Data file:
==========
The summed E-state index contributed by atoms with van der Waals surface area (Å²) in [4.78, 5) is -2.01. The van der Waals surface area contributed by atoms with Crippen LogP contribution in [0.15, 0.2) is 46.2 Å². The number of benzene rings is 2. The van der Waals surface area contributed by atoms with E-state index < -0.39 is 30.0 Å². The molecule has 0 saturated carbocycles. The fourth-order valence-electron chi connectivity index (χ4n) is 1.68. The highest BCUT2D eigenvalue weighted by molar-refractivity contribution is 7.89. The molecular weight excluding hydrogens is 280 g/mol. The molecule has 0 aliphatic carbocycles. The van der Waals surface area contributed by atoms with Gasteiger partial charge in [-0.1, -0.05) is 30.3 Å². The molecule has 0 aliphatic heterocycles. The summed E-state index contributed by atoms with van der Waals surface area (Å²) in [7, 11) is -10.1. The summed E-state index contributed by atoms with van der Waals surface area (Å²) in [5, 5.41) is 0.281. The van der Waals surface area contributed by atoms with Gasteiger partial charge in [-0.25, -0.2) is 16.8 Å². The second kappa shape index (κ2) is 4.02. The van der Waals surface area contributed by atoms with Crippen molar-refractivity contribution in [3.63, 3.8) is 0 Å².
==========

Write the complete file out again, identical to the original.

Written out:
The summed E-state index contributed by atoms with van der Waals surface area (Å²) in [4.78, 5) is -2.01. The van der Waals surface area contributed by atoms with Crippen LogP contribution in [0.15, 0.2) is 46.2 Å². The number of benzene rings is 2. The van der Waals surface area contributed by atoms with E-state index < -0.39 is 30.0 Å². The molecule has 0 saturated carbocycles. The fourth-order valence-electron chi connectivity index (χ4n) is 1.68. The highest BCUT2D eigenvalue weighted by molar-refractivity contribution is 7.89. The molecular weight excluding hydrogens is 280 g/mol. The molecule has 0 aliphatic carbocycles. The van der Waals surface area contributed by atoms with Gasteiger partial charge in [-0.1, -0.05) is 30.3 Å². The molecule has 0 aliphatic heterocycles. The summed E-state index contributed by atoms with van der Waals surface area (Å²) in [7, 11) is -10.1. The summed E-state index contributed by atoms with van der Waals surface area (Å²) in [5, 5.41) is 0.281. The van der Waals surface area contributed by atoms with Gasteiger partial charge in [-0.25, -0.2) is 16.8 Å². The second kappa shape index (κ2) is 4.02. The van der Waals surface area contributed by atoms with Crippen molar-refractivity contribution in [3.63, 3.8) is 0 Å².